Jukka Viikilä: Aquarelles from Engel’s town – FinLit



Engel was the architect, who planned the classical city centre of Helsinki in the 19th century. Jukka Viikilä has put together his fictional diary. It shows a man, who forever ponders whether he made the right choices.

Aquarelles from Engel's town

Jukka Viikilä: Aquarelles from Engel’s town (in Finnish: Akvarelleja Engelin kaupungista)

Author: Jukka Viikilä
Publisher: Gummerus 2016
Category: fiction
Original language: Finnish
Rating: 4/5

HelMet Reading Challenge 2017: number 27. A book about the place you live in.

Jukka Viikilä writes with an easy flow, but with quite economical sentences. Engel’s diary is supposedly for his daughter Emilie, who is often weak with illnesses. Engel observes the life around him, worries about his family, but stays apart. He’s constantly feeling inadequate and selfish for keeping his family in this God forsaken place called Helsinki, where they catch illnesses and can only dream of the past in the real home town, Berlin.

Private considerations are punctuated with descriptions of the architectural projects. For Engel, Helsinki is a grey town, always too cold, raw and uncivilized.

Right after finishing the book, it felt beautifully written. It was very easy to read and held my attention, although there was very little if anything really happening.

A few moments later came the second thoughts. There are some discrepancies with the timeline and what e.g. age Emilie appears to be. But the most annoying element of the book is that the story is so bland. Viikilä has written a description of the life of one of the main architects of Finland and there are absolutely no highlights in his life. It is one long gray rainy day with just a couple of tumbles into even deeper layers of depression when he encounters personal tragedy.

However much the real Mr Engel felt sorry for settling in Helsinki, I’m sure there were happier days in his life. Viikilä has decided to describe a man, who is sinking deeper and deeper into the dark waters surrounding the town, in which he didn’t want to stay.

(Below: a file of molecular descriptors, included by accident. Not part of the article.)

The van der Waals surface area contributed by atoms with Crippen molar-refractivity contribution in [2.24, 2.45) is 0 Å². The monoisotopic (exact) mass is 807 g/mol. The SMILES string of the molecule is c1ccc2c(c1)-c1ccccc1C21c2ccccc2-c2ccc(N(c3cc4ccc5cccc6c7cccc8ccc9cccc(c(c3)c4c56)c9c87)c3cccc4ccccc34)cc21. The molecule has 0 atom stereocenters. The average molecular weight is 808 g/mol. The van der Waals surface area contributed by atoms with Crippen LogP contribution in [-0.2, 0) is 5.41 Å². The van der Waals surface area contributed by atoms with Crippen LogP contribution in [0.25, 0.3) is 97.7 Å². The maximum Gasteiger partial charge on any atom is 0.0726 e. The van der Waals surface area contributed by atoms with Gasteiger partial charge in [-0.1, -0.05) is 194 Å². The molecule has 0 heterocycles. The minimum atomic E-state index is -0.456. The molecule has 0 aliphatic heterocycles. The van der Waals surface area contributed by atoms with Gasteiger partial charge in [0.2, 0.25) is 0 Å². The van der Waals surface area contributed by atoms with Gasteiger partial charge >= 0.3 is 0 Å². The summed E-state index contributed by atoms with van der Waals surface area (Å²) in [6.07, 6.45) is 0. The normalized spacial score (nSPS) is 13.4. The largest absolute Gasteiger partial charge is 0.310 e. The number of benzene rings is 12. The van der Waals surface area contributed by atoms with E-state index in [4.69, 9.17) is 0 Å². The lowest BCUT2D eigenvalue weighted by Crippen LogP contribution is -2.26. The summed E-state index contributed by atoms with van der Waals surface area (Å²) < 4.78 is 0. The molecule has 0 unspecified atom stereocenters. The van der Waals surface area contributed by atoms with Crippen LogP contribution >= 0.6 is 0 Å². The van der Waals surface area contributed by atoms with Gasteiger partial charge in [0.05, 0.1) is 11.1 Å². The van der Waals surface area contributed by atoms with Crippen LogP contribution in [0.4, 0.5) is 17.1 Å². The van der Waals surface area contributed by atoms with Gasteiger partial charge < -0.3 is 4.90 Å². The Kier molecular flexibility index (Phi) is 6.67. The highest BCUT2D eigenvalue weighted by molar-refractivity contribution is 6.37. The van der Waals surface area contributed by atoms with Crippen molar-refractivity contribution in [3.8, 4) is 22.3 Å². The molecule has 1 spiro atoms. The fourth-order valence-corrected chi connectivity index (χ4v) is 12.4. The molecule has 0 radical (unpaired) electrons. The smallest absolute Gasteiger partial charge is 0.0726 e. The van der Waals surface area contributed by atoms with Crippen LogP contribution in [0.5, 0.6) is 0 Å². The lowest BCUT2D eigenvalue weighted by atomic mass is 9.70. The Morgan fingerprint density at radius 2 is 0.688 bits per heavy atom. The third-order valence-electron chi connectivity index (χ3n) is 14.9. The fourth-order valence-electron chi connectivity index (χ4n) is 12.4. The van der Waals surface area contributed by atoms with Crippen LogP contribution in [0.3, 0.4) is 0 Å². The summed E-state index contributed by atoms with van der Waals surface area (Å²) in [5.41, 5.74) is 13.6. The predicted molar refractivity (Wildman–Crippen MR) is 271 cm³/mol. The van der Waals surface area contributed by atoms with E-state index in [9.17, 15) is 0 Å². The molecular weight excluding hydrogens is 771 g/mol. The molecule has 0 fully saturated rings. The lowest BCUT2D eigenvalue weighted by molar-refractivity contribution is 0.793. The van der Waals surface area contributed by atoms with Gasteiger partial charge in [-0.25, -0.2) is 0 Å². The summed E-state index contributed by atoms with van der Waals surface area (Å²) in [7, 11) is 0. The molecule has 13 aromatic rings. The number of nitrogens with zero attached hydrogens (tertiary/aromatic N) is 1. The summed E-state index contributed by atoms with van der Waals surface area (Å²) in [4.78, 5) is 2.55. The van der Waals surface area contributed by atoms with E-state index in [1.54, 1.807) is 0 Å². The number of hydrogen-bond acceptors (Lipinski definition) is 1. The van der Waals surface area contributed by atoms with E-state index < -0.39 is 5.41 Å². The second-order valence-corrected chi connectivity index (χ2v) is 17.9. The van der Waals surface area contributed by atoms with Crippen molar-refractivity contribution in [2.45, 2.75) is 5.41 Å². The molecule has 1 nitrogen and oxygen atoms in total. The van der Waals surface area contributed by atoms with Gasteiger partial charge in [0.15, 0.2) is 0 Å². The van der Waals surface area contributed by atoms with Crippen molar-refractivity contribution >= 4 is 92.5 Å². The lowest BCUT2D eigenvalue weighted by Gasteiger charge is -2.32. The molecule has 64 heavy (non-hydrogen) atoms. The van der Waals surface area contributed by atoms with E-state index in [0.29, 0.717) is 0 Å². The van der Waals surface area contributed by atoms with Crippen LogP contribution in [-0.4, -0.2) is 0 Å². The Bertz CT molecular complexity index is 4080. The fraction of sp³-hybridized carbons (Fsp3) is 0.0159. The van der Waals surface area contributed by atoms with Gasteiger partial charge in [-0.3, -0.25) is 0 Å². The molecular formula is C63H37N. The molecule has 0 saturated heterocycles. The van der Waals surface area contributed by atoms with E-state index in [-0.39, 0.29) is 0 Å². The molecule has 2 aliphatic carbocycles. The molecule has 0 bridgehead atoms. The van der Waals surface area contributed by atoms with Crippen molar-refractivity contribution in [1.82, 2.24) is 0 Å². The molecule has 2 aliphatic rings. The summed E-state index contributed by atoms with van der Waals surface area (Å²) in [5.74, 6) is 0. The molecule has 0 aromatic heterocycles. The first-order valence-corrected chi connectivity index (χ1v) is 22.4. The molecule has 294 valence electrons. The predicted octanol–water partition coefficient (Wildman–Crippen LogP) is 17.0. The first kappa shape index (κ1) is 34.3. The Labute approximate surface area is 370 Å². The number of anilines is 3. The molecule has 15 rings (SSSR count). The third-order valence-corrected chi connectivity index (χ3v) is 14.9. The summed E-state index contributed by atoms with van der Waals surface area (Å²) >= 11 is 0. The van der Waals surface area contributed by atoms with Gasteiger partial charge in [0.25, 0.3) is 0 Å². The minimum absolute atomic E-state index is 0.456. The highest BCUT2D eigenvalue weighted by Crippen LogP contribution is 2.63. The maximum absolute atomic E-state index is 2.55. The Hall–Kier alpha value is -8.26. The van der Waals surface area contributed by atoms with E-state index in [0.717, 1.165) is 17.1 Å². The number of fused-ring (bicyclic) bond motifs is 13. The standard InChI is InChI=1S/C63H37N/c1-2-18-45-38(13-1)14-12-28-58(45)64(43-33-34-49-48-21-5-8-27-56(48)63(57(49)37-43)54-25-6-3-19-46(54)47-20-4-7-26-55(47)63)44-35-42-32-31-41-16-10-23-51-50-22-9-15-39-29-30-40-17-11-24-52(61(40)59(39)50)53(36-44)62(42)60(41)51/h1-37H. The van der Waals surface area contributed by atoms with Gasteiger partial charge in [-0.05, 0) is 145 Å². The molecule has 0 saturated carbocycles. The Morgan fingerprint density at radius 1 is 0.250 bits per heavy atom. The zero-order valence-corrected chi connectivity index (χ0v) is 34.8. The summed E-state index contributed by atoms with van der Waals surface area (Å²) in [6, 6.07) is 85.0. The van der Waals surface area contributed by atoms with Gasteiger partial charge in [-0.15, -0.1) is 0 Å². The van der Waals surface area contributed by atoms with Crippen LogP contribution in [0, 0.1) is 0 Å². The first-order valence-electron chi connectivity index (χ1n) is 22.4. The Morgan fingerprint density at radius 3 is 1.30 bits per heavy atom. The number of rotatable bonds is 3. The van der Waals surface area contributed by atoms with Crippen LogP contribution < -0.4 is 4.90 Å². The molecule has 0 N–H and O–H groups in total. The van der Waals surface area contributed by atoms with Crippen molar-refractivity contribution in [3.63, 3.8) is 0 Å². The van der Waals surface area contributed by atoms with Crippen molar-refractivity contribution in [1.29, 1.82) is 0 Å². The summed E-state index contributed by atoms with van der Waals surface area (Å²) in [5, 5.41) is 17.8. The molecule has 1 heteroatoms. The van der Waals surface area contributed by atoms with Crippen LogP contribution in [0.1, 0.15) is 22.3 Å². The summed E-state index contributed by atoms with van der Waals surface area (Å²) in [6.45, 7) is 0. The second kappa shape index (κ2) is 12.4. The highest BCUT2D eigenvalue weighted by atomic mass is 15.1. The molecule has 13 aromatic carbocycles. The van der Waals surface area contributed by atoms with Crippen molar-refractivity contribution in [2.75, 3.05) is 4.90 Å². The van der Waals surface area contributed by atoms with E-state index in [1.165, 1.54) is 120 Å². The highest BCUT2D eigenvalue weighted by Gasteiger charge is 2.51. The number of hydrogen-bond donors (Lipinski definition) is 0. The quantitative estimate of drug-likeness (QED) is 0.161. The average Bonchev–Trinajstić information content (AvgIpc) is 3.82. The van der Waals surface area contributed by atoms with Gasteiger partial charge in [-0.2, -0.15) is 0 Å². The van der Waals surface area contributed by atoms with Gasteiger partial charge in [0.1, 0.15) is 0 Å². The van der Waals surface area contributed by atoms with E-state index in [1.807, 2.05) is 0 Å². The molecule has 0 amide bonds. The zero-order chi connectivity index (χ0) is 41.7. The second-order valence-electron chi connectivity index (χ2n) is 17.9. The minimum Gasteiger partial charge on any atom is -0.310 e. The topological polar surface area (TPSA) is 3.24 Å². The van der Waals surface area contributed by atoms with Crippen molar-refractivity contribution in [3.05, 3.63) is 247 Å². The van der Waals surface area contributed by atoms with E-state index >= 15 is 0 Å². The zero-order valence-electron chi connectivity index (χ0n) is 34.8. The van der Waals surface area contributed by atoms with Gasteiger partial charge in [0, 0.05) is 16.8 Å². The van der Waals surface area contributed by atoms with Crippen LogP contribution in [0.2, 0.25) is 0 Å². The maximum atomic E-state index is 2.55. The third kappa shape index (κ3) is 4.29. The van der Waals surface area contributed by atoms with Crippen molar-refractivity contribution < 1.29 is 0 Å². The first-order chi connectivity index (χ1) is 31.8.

What is it that makes so many Finnish authors completely forget the existence of happiness and the simple fact that without ups the downs don’t really feel much anything? This form of emotionally monotone writing seems to be in fashion now.

Viikilä received the highest Finnish literary award, Finlandia Prize, for this novel in 2016.


 “Spring 1816. German Carl Ludvig Engel has been selected to plan the new Helsinki and the architect has moved to the town with his family. A town, which is a scarcely populated rock on the sea, still an undiscovered pearl of the Baltic Sea, and consists mostly of an inaccessible mountain base.
-Only six years, I say to Charlotte. Is there an architect, who would say no to building an entire town, even if it is to be built in this dark, cold and remote location?
Helsinki never became his real home, but it became his life’s work. Engel’s family had to pay a high prize, a prize Engel tried to figure out ‘til his death. Aquarelles from Engel’s town is his fictional night diary from the years 1816-1840.
Jukka Viikilä writes clear, poetic prose and brings to life a period, when one architect’s vision became a capital of a small northern country.”


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